The Respondent also claims that the Union ignores the similarities between the Authority's IFPTE decision and this case. In that connection, the Respondent asserts that the employee's work as an agency employee is directly related to her representational activity and that, like the agency involved in IFPTE, the Respondent also prohibited the representational activity to ensure agency credibility and impartiality. The Respondent contends that, like the situation in IFPTE, the Respondent's public reputation has to be above criticism regarding its impartial processing of FECA claims, and that is why it established its policy to prohibit the representation of an [ v61 p786 ] Agency employee claimant being represented by a fellow OWCP employee in a FECA claim.
The Respondent also disputes the precedential value of the Authority's IRS decision. In that case, unlike the present case, the Respondent notes that the agency's own EEO office found no conflict of interest by one of the agency's attorneys representing another agency employee in an EEO case. Moreover, the regular duties of the attorney there did not involve EEO matters. In the present matter, by contrast, the Respondent's policy preventing this type of representation reflects the Agency's disagreement with this activity, and the employee's regular job duties involve the same matters as the representational activities.
IV. Analysis and Conclusions
In Bernsen, the Authority articulated its analytical framework for determining whether certain conduct violates § 7120(e) of the Statute. Under that framework, the Authority examines whether an objectively reasonable person, with knowledge of all the facts and procedures, would question an employee's ability to perform his/her official duties and act as a manager and/or representative of a labor organization. See Bernsen, 53 FLRA at 1549.
The Judge found that the Respondent did not violate § 7120(e) - and thus § 7116(a)(1) - by refusing to let the employee here represent the claimant in her FECA claim before the Respondent. For the reasons that follow, we conclude that the Judge correctly found that the Respondent did not violate the Statute.
In reaching her decision, the Judge discussed the Authority's holdings in IFPTE and IRS, the record and the parties' arguments. In explaining her conclusion, the Judge noted that the Respondent has a "legitimate interest in seeking to ensure that its processing of FECA claims is objective and fair and that it is free of any suggestion that is otherwise." Id. at 19. The Judge went on to note that the Respondent has taken specific steps to determine how FECA claims by the Respondent's employees would be processed, to ensure "that the process be objective and fair." Id.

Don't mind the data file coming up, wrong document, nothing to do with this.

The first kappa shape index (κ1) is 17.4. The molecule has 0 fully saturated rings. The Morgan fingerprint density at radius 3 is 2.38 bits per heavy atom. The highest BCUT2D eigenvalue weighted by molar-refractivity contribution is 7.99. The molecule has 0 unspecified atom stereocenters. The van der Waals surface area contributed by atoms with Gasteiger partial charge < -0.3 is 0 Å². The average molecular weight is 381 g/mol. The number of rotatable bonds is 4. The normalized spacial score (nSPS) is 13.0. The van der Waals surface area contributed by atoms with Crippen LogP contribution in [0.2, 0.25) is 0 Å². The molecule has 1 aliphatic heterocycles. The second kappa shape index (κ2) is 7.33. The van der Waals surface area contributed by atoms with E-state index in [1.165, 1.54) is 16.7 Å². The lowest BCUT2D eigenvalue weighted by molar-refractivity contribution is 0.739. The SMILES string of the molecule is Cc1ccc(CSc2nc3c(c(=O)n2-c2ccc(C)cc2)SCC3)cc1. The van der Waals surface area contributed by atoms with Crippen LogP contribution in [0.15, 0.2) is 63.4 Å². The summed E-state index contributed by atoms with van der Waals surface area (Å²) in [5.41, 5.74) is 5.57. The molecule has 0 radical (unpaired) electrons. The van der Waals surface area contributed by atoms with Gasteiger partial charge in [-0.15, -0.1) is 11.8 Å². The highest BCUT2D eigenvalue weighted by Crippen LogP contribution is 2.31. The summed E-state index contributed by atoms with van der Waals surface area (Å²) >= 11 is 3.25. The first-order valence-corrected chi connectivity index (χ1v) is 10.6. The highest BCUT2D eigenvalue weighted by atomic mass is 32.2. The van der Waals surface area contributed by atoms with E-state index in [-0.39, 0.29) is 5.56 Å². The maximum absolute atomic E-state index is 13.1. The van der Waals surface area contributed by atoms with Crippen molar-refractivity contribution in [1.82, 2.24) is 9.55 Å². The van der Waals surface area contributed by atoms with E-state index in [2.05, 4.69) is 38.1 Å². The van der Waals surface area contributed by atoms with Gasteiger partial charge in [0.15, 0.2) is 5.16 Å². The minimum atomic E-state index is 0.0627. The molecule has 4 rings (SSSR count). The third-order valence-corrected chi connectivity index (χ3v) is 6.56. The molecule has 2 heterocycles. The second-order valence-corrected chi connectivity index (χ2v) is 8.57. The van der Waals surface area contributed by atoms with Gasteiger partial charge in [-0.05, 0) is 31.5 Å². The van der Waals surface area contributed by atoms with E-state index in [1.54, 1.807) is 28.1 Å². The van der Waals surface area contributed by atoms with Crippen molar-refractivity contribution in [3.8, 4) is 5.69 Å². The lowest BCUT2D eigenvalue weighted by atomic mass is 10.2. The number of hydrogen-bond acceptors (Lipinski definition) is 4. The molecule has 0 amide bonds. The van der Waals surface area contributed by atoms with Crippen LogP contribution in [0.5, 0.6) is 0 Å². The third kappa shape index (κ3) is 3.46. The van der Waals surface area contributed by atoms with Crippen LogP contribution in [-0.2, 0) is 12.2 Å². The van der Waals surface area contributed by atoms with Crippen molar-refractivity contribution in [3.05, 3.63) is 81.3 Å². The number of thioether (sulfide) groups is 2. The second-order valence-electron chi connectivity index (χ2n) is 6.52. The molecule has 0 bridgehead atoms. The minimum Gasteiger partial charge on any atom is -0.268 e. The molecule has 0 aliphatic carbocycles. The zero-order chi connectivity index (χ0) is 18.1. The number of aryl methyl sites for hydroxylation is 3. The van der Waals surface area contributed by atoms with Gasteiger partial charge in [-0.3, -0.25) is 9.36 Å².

The Judge found that the union representation work being done by the employee here was "directly related to the work she does as a claims examiner for OWCP." See Judge's Decision at 19. According to the Judge, the circumstances here were distinguishable from IRS, because the union representative here was advocating employee interests in the "same program where [the union representative] adjudicates claims." Id. The Judge determined that the factual circumstances here were similar to the facts set found in IFPTE. The Judge concluded, based on the foregoing, that there was a conflict between the union representative's ability to perform her official duties and to act as a union representative in this matter, and found that the Respondent had not violated the Statute.
As the union representative's representational activities directly relate to the union representative's regular job duties, we conclude in agreement with the Judge that there is a conflict between the union representative's ability to perform his or her official duties and to act as a union representative. Additionally, and as also reflected in IFPTE, we agree with the Judge that the Respondent has a legitimate interest in ensuring that its procedure for processing FECA claims for its own employees is "objective and fair and that it is free of any suggestion that is otherwise." Judge's Decision at 19. Under the circumstances presented here, we conclude the Respondent did not violate § 7120(e) of the Statute by limiting the ability of the employee here to represent the claimant in her FECA claim before the Respondent. Consequently, the Respondent did not violate § 7116(a)(1) of the Statute.